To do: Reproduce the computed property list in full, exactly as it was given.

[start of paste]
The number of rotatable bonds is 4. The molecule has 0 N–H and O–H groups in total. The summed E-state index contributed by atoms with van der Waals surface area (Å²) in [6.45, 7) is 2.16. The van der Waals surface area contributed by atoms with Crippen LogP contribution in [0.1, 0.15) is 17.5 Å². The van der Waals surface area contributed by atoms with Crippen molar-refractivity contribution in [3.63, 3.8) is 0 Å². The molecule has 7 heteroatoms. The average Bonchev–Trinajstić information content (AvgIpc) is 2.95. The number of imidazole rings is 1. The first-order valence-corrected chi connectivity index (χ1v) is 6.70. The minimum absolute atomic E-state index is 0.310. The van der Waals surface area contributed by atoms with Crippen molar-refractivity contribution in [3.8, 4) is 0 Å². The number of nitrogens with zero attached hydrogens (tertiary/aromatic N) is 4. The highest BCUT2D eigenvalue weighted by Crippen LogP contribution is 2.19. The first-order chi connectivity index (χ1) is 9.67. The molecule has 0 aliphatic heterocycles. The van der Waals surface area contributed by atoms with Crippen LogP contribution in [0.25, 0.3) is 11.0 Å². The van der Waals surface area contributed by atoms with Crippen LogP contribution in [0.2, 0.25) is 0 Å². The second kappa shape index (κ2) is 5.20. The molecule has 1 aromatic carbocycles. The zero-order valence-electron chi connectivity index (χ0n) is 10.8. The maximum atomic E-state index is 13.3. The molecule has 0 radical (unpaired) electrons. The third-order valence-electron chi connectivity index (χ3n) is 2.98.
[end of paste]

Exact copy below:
The number of rotatable bonds is 4. The molecule has 0 N–H and O–H groups in total. The summed E-state index contributed by atoms with van der Waals surface area (Å²) in [6.45, 7) is 2.16. The van der Waals surface area contributed by atoms with Crippen LogP contribution in [0.1, 0.15) is 17.5 Å². The van der Waals surface area contributed by atoms with Crippen molar-refractivity contribution in [3.63, 3.8) is 0 Å². The molecule has 7 heteroatoms. The average Bonchev–Trinajstić information content (AvgIpc) is 2.95. The number of imidazole rings is 1. The first-order valence-corrected chi connectivity index (χ1v) is 6.70. The minimum absolute atomic E-state index is 0.310. The van der Waals surface area contributed by atoms with Crippen molar-refractivity contribution in [3.8, 4) is 0 Å². The number of nitrogens with zero attached hydrogens (tertiary/aromatic N) is 4. The highest BCUT2D eigenvalue weighted by Crippen LogP contribution is 2.19. The first-order chi connectivity index (χ1) is 9.67. The molecule has 0 aliphatic heterocycles. The van der Waals surface area contributed by atoms with Crippen LogP contribution in [0.25, 0.3) is 11.0 Å². The van der Waals surface area contributed by atoms with Crippen LogP contribution in [0.2, 0.25) is 0 Å². The second kappa shape index (κ2) is 5.20. The molecule has 1 aromatic carbocycles. The zero-order valence-electron chi connectivity index (χ0n) is 10.8. The maximum atomic E-state index is 13.3. The molecule has 0 radical (unpaired) electrons. The third-order valence-electron chi connectivity index (χ3n) is 2.98.